Domestic and multinational corporations have begun to enter retailing in India, raising concerns that they will destroy the millions of small stores and street vendor businesses that presently dominate retailing in the country. Policymakers know that corporate retailers can improve the efficiency and productivity of retailing and distribution in India, but they are also concerned about possible harm to small businesses and loss of jobs among those who might not have the skills and training needed to find alternative employment.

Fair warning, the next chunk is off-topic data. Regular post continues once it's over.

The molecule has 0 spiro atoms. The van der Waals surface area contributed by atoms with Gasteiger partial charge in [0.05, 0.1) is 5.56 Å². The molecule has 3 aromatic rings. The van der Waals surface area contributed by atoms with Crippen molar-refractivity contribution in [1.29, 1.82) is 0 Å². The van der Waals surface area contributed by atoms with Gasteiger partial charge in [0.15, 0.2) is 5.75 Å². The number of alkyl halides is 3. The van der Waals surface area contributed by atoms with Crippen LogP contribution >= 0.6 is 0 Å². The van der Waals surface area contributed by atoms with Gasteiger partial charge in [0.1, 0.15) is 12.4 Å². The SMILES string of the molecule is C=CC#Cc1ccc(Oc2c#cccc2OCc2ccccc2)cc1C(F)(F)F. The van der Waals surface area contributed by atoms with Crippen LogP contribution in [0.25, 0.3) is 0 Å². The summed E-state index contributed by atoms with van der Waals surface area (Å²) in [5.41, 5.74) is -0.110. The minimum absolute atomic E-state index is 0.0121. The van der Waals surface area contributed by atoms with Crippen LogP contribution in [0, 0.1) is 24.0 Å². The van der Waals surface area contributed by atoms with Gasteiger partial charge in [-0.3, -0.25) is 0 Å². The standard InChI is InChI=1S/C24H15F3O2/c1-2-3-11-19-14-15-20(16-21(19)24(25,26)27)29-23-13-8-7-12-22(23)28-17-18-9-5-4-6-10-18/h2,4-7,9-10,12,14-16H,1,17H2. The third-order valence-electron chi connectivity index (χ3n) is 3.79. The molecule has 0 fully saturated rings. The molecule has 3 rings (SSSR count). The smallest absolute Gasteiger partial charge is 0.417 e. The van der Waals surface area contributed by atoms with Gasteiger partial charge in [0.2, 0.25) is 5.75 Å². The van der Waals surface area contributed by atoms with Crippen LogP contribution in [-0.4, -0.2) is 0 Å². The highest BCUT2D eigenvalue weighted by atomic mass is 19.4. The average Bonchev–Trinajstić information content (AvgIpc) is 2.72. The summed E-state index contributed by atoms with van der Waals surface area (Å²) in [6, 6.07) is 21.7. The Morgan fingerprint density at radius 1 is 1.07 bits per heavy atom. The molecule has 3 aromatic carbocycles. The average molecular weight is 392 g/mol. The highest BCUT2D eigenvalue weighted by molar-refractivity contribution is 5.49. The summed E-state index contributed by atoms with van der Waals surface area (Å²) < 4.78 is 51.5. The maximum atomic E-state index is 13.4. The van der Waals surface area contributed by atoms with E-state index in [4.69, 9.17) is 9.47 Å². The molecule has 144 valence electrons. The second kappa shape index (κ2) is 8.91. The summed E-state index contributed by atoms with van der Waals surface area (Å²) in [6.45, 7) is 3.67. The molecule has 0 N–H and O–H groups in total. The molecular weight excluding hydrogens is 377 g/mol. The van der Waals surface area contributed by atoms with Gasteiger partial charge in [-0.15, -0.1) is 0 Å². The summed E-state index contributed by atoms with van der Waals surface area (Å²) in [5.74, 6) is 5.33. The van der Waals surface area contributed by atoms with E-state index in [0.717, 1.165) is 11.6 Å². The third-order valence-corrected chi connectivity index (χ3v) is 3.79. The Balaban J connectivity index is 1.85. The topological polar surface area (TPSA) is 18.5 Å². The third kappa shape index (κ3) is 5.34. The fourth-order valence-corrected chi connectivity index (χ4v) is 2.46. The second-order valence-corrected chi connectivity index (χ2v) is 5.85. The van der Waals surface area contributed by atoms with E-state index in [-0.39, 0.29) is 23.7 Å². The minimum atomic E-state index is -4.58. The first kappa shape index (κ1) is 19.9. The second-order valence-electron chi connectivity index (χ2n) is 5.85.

We examine whether corporate retailing has already harmed small retail businesses in India (and to what extent if so) and how much damage might occur in the future. We discuss how corporate retailing might benefit small retailers and consumers and consider how small and large retailers might coexist in a country where, in the next twenty years, 40% of the population and 70% of gross domestic product may be concentrated in urban areas. We consider problems that may arise if organized retailing grows and suggest ways in which such problems could be addressed by policymakers.
Kohli, Rajeev, and Jagdish Bhagwati. "Organized Retailing in India: Issues and Outlook." In Indian Economic Policies in the Twenty-First Century. Ed. Jagdish Bhagwati and Arvind Panagariya. Cambridge: Cambridge University Press (forthcoming).
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